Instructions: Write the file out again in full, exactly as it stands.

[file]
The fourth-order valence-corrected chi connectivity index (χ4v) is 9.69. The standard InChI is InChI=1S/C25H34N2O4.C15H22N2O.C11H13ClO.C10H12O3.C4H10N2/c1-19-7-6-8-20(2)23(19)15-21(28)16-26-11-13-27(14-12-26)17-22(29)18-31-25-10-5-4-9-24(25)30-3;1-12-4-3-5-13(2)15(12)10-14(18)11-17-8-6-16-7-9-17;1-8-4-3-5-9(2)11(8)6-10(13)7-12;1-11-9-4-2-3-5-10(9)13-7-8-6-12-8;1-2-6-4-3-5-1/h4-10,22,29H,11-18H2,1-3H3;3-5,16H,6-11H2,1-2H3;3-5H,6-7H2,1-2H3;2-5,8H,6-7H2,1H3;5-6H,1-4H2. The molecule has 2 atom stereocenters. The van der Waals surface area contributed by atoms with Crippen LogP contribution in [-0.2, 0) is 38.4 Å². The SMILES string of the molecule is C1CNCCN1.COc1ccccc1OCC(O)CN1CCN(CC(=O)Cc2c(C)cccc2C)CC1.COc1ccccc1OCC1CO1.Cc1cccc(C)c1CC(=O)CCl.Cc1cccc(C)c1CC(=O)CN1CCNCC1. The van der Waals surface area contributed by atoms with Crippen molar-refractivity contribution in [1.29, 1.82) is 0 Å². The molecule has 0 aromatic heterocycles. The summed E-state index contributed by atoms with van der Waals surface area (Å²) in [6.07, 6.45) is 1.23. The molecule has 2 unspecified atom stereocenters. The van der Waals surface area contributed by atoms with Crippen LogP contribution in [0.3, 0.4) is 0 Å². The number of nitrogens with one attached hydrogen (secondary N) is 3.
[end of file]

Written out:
The fourth-order valence-corrected chi connectivity index (χ4v) is 9.69. The standard InChI is InChI=1S/C25H34N2O4.C15H22N2O.C11H13ClO.C10H12O3.C4H10N2/c1-19-7-6-8-20(2)23(19)15-21(28)16-26-11-13-27(14-12-26)17-22(29)18-31-25-10-5-4-9-24(25)30-3;1-12-4-3-5-13(2)15(12)10-14(18)11-17-8-6-16-7-9-17;1-8-4-3-5-9(2)11(8)6-10(13)7-12;1-11-9-4-2-3-5-10(9)13-7-8-6-12-8;1-2-6-4-3-5-1/h4-10,22,29H,11-18H2,1-3H3;3-5,16H,6-11H2,1-2H3;3-5H,6-7H2,1-2H3;2-5,8H,6-7H2,1H3;5-6H,1-4H2. The molecule has 2 atom stereocenters. The van der Waals surface area contributed by atoms with Crippen LogP contribution in [-0.2, 0) is 38.4 Å². The SMILES string of the molecule is C1CNCCN1.COc1ccccc1OCC(O)CN1CCN(CC(=O)Cc2c(C)cccc2C)CC1.COc1ccccc1OCC1CO1.Cc1cccc(C)c1CC(=O)CCl.Cc1cccc(C)c1CC(=O)CN1CCNCC1. The van der Waals surface area contributed by atoms with Crippen molar-refractivity contribution in [1.29, 1.82) is 0 Å². The molecule has 0 aromatic heterocycles. The summed E-state index contributed by atoms with van der Waals surface area (Å²) in [6.07, 6.45) is 1.23. The molecule has 2 unspecified atom stereocenters. The van der Waals surface area contributed by atoms with Crippen LogP contribution in [0.3, 0.4) is 0 Å². The number of nitrogens with one attached hydrogen (secondary N) is 3.